On September 4th, the POWs were transferred onto the Shinyo Maru.  250 POWs were put in the ship's smaller hold, while the 500 POWs were put into its larger hold.  That night, bombs from American planes, landed alongside of the ship rocking and shaking it.  The POWs prayed for the ship to be hit.

    The ship sailed on September 5th at 2:00 A.M., but, before it sailed, the hatch covers were secured so that the POWs could not lift them from below.  The ship headed north in a zigzag pattern in an attempt to avoid submarines.  The ship was now part of a convoy designated as C-076. 

    The POWs were no longer allowed on deck.  Their lips and throats were covered with dust from cement that had previously been hauled by the ship.  For the next two days the ship made good time.  It was at this time that the Japanese guards threatened to kill the POWs if the ship came under attack by American planes.  Since the POWs had not heard any air raid alerts, they assumed that they were safe.

    At 7:37 p.m., on Thursday, September 7, 1944, the U.S.S Paddle spotted the convoy off the west coast of Mindanao at Sindangan Point.  It fired two torpedoes at the Shinyo Maru.  The first torpedo hit the ship in its main hold; moments later, a second torpedo hit the ship.  The explosion killed a large number of POWs and Some of the POWs were blown out of the hold and into the water.  There was a gaping hole in the ship's side.  Those POWs still alive saw the bodies of the dead floating in the water as the hold filled with water. 

    The surviving POWs found that the hatch cover had been blown off the hold by the explosion.  As the water level rose, they were able to climb out.  Seven Japanese officers were on the bridge with rifles.  As the POWs emerged from the hold, they picked them off as they climbed out.  The lucky POWs made it through their fire and dove into the water.

     The POWs in the smaller hold were also wounded from the torpedo hits.  But, the hold remained dry.  Many of these POWs also were able to make it onto the deck and attempted to swim to shore.  As they swam, they were fired upon by the same seven Japanese officers.

    According to the POWs in the water, the Shinyo Maru began to capsize.  There was a tremendous crushing sound and the ship seemed to bend upward in the middle and split in two.  It then sank into the water.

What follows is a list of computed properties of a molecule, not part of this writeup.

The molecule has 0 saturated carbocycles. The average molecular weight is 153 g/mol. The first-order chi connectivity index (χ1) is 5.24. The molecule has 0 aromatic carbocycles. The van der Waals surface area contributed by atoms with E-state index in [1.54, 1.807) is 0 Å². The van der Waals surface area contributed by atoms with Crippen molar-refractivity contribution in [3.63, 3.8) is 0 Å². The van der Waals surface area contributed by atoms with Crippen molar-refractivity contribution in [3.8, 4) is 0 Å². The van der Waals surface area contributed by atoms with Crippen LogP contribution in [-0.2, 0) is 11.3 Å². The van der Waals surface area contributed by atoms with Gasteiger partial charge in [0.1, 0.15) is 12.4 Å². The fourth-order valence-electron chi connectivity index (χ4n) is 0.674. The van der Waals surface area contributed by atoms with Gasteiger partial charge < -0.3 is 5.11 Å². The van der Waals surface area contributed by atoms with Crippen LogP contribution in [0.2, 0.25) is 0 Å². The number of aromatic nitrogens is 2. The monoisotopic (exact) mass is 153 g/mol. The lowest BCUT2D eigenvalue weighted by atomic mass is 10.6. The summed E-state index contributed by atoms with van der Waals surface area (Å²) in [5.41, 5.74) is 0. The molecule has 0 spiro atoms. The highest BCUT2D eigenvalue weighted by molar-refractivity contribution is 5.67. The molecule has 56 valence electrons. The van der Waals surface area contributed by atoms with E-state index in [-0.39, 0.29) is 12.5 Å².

Japanese seaplanes  dropped depth charges in an attempt to sink the American submarine.  The one good thing about the depth charges was that they kept sharks away from the POWs.        When the pilots spotted the POWs in the water, they strafed them.  The planes stopped strafing when they realized that there were also Japanese soldiers in the water with the POWs. 

    A Japanese tanker, that had been hit by torpedoes, spilled oil and gasoline into the water, and was intentionally run aground.  The Japanese quickly set up machine guns on its bridge and fired on the POWs in the water.  Boats from the other ships in the convoy attempted to hunt down the POWs.  If they found a man, they shot him.  What saved many lives was that with dusk it became harder for the Japanese to see the POWs. 

    The Japanese announced to the Americans that if they surrendered that they would be treated with compassion.  About 30 men gave up after hearing this.  According to one man who escaped after surrendering, the POWs had their hands tied to the ship's rail, and a Japanese officer shot each POW in the back of the head.  They then pushed the bodies overboard.

   Of the 750 POWs who were boarded onto the Shinyo Maru, 82 POWs escaped. One man died on shore while the remainder of the POWs were rescued by Filipino guerrillas and returned to U.S. Forces in October 1944.  Sgt. Forrest F. Teal was not one of these men.

    Sgt. Forrest F. Teal was lost at sea when the Shinyo Maru sunk on September 7, 1944.  Since Sgt. Forrest F. Teal died at sea, his name appears on the Tablets of the Missing at the American Military Cemetery outside of Manila.  Sgt. Forrest F. Teal never saw his two year old son.
    In 1951, Forrest's widow married his brother, Orvis, who raised his son as his own.